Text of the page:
Apple co-founder and former CEO Steve Jobs died today, the company said in a statement.
“We are deeply saddened to announce that Steve Jobs passed away today,” the company said in its statement, released shortly after 4:30 p.m.
“Steve’s brilliance, passion and energy were the source of countless innovations that enrich and improve all of our lives. The world is immeasurably better because of Steve. His greatest love was for his wife, Laurene, and his family. Our hearts go out to them and to all who were touched by his extraordinary gifts.”
Apple didn’t release details of Jobs’ death, such as when he died or the cause.
In honor of its legedary founder, Apple remade its Web site, putting a picture of Jobs front and center on its home page. By clicking on the picture, users were greeted with a statement about him from the company.
“Apple has lost a visionary and creative genius and the world has lost an amazing human being,” the Apple page said. “Those of us who have been fortunate enough to know and work with Steve have lost a dear friend and an inspiring mentor.
“Steve leaves behind a company that only he could have built, and his spirit will forever be the foundation of Apple.”
Word of Jobs’ death came less
than two months after Jobs stepped down as Apple’s CEO. Citing his inability to continue to “meet the duties and expectations” of heading the Cupertino company, Jobs resigned that role on Aug. 24. Apple named Tim Cook, then the company’s chief operating officer, as its new CEO and named Jobs its named chairman.Jobs’ resignation followed a medical leave that began in mid-January. When he announced the leave, his third since 2004, he left its duration open-ended, raising speculation about
his long-term health.Jobs took a six-month leave in 2009, during which he underwent a liver transplant. He he also took a brief leave in 2004, during which he underwent a successful surgery for a rare, treatable form of pancreatic cancer.
Despite his ongoing health problems, Jobs did make occasional public appearances. He was on-hand last year to unveil the original iPad, and this past summer he showed up at a Cupertino City Council meeting to present his plans for a new Apple campus.
Cook, who handled day-to-day operations of the company while Jobs was on leave in 2009, had impressed analysts. And during that time Apple released the wildly successful iPhone 3GS, while the iPad was under development.
Even as Apple’s stock soared along with a nonstop parade of hits from its product pipeline, a phenomenal business story that saw the company grow into the most valuable tech firm on the planet, worries mounted over Jobs’ lingering health problems. And with each new medical leave, concerns mounted that Jobs’ days as head of the company he co-founded in 1976 would soon be over. A recent report in Fortune magazine said that Jobs started thinking seriously about stepping down as CEO in late July, according to people close to him, because returning full time to Apple was increasingly doubtful.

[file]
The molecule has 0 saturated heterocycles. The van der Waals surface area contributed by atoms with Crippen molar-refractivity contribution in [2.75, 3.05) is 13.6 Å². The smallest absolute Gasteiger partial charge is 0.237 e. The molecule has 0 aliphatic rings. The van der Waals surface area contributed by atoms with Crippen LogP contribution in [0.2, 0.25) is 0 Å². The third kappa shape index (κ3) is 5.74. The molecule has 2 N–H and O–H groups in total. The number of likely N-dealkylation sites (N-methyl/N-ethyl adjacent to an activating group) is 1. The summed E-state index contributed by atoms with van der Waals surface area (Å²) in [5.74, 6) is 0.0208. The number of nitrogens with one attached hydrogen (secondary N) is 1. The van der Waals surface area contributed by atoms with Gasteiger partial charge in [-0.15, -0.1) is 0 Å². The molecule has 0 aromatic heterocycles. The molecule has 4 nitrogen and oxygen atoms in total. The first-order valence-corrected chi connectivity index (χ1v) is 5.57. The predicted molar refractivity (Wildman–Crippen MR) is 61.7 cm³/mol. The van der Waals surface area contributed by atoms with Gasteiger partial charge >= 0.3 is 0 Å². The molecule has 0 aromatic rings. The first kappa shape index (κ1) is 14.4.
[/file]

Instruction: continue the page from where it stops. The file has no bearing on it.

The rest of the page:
“These people say that Jobs suffers ups and downs,” the report said. “Some days he is able to hold meetings and weigh in on decisions. Some days he remains housebound and cancels appointments. While he could have chosen the status quo — remaining CEO, with Cook leading day-to-day operations — Jobs decided to take the next step in the transition.”
In public sightings and tabloid photos, Jobs looked increasingly frail and gaunt, a condition complicated by the company’s own obsession with secrecy around its leader. It was a troubling image, especially compared with the sort of youthful exuberance that Jobs had exuded for so many years. With the CEO’s boyish all-in-one personality of product guru, gung-ho showman and salesman extraordinaire, it was often hard to tell where the line between the man and his shimmering creations really lay.
Yet through it all, analysts as well as longtime colleagues insisted that Jobs had assembled a brilliant management team and that Apple, at least for the next three to five years, would remain on solid footing.
“The Apple culture is bigger than any one individual,” Jobs’ longtime friend and valley marketing pioneer Regis McKenna said recently. “There’s a DNA in Apple that Steve helped nurture and it will carry on in the enthusiasm of the people he’s put in place there.
“It was an enthusiasm that Steve always had,” McKenna said. “He’d get really lost in a new product and he’d pause and say, ‘Oh, that’s so cool.’ Even in the dark days, he once said to me ‘I love what I’m doing and I want to keep doing it.'”